Looking Up…and Back
By Tom Smith
Constellations have been observed from ancient times adorning the night sky and marking the seasons of the year. The late winter night sky seems to be especially dark and clear making star-gazing especially satisfying. Right now the cluster of stars, Orion, can be seen in the southern sky. The three bright stars in an almost-straight line are his hunting belt. The two bright stars above are his shoulders and the two bright stars nearer the horizon are his feet. https://www.space.com/16659-constellation-orion.html
The great and handsome hunter of Greek mythology, Orion was first associated with the constellation by Homer (9th or 8th century BC). Orion, the constellation is mentioned in the scrolls of Job and Amos in the Hebrew bible. The constellation is one of the most easily recognizable constellations in the winter sky. As with men of old, looking up to observe and reflect upon these heavenly gaseous spheres can be an experience of wonder.
My dog, of course, does not look up. He pays no attention to the stars in the sky. He only notices the weather, and frankly he doesn’t have a clue about that either. But if it thunders loudly, he begins to whimper and whine. But my dog’s not alone. My cat also pays no attention to the night sky. Molly could care less. And even if it thunders, she gives it no thought and just continues to sleep as if nothing important is happening. Both Argos and Molly are oblivious to the sky above them.
Of all the many creatures that roam the world, only human beings have the wit to notice comets whizzing through the night sky. Only human beings have the necessary intellectual apparatus to observe their environment in such deep, sympathetic wonder. Only human beings gaze up at the night sky inquisitive and curious. Only human beings marvel at such mysterious astral portents.
The Hebrew psalmist captures this thought beautifully in Psalm 8:
“When I consider your heavens, the work of your fingers, the moon and the stars, which you have set in place, what is man that you are mindful of him, the son of man that you care for him?” (Psalm 8:3 – 4) The upshot of Psalm 8 is to praise God for His majestic name, for God’s majesty can be clearly seen in the glory of the heavens. Thus, it is insanely futile for arrogant enemies of God to rebel against His rule. Rather, a fully alive humanity rejoices in its complete dependence upon God.
The psalm relishes in the irony of humanity’s mandate to share in God’s royal rule over all the earth. The night sky, with all its starry marvels, is but finger play for our Creator God. And in the light of such majesty, humanity fades away into insignificance. And yet God has exulted humanity to serve Him as His vice-regents of creation. Thus, humanity is most fully alive when she exults in her God’s glory and power as well as in her childlike dependence and helplessness.
Genesis tells of the creation of the world through a story in which God methodically builds up His creation bit by bit one day of the week at a time. On Day 6 of the creation story God creates a world of living creatures to inhabit His earth. And once they are all made God looks over the earth and sees that it is good. But, while the earth is now teeming with living creatures, God is not yet finished. One creature in particular still needs to be placed within creation to rule over creation, and so God creates humanity “in His own image” to serve creation as His royal steward.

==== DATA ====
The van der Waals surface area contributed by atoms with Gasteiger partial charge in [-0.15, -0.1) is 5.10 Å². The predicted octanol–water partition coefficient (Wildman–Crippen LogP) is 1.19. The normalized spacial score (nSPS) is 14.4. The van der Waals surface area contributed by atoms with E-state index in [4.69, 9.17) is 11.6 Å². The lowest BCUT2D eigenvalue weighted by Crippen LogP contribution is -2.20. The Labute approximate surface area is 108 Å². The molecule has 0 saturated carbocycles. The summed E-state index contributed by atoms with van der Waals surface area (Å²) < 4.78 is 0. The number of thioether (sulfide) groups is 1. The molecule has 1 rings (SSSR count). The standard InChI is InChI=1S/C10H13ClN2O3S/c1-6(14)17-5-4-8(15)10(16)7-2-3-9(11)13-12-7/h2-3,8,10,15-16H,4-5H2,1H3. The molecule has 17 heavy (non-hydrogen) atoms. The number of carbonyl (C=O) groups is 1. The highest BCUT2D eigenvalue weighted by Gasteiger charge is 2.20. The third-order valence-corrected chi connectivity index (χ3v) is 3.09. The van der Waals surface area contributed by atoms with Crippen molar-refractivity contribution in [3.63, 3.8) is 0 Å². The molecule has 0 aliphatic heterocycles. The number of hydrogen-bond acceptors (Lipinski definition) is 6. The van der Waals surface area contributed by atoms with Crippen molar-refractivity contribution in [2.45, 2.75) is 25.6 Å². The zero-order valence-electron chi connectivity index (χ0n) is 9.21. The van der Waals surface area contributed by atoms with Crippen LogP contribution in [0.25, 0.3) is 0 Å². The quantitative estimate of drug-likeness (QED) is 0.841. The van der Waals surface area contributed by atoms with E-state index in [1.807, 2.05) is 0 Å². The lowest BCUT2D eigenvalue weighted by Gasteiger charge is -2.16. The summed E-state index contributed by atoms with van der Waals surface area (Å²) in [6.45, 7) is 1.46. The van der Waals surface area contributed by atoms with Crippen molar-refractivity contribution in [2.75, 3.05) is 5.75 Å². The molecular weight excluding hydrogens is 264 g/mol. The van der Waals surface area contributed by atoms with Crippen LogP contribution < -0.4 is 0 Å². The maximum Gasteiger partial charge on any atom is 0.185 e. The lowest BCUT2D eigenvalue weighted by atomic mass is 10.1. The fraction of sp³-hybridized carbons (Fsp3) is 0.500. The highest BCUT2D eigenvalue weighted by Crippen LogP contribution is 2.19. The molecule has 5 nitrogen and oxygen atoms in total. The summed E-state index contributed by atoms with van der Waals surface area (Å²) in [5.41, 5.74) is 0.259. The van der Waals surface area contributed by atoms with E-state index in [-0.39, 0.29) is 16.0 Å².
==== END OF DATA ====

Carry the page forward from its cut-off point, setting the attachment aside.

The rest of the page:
It is as if God looked around on Day 6 at all of the living creatures roaming about in His newly created landscape and noticed that none of them were looking back, none of them noticed their created condition, and none of them acknowledged their childlike dependence and helplessness.
We were created in God’s image so that we might notice, not only comets whizzing through the night sky and marvel in deep sympathetic wonder at such mysterious astral portents, but also draw the joyous conclusion: “O Lord, our Lord, how majestic is Your name in all the earth!”
View from the Crew
by Nate Simons
Saturday, March 26th 7 – 8:30pm
Swing by The Presbyterian Chapel of the Lakes for a viewing of Everglades of the North: The Story of the Grand Kankakee Marsh. This 60 minute documentary explores the transformation of a landscape that was once one of the largest wetland complexes in North America.
Bring your favorite snacks or a dish to share. The movie will start promptly at 7:15pm followed by a short discussion.
The Presbyterian Chapel of the Lakes is located at 2955 W Orland Rd, Angola, IN 46703.
Wildflower Hike at La Tierra Sanctuary
Saturday, April 23rd at 2PM
Back by Popular Demand!
Dust off your hiking boots and prepare to shed the winter blues. Join us for an annual rite of passage as we delight in the first flush of spring wildflowers. Violets, hepaticas, and spring beauties…oh my! Bring your walking stick, wildflower guide, and a desire to explore the wonders of an awakening landscape.
From Fremont, travel east on SR 120. Turn right on Cope Rd/1000 E, (depending on your navigator) which is also the IN/MI state line. La Tierra is approximately 1/2 mile south on the west side of the road. A map is available here.
Check out the event section of our webpage for updates and cancellations: https://blueheronministries.org/get-involved/events/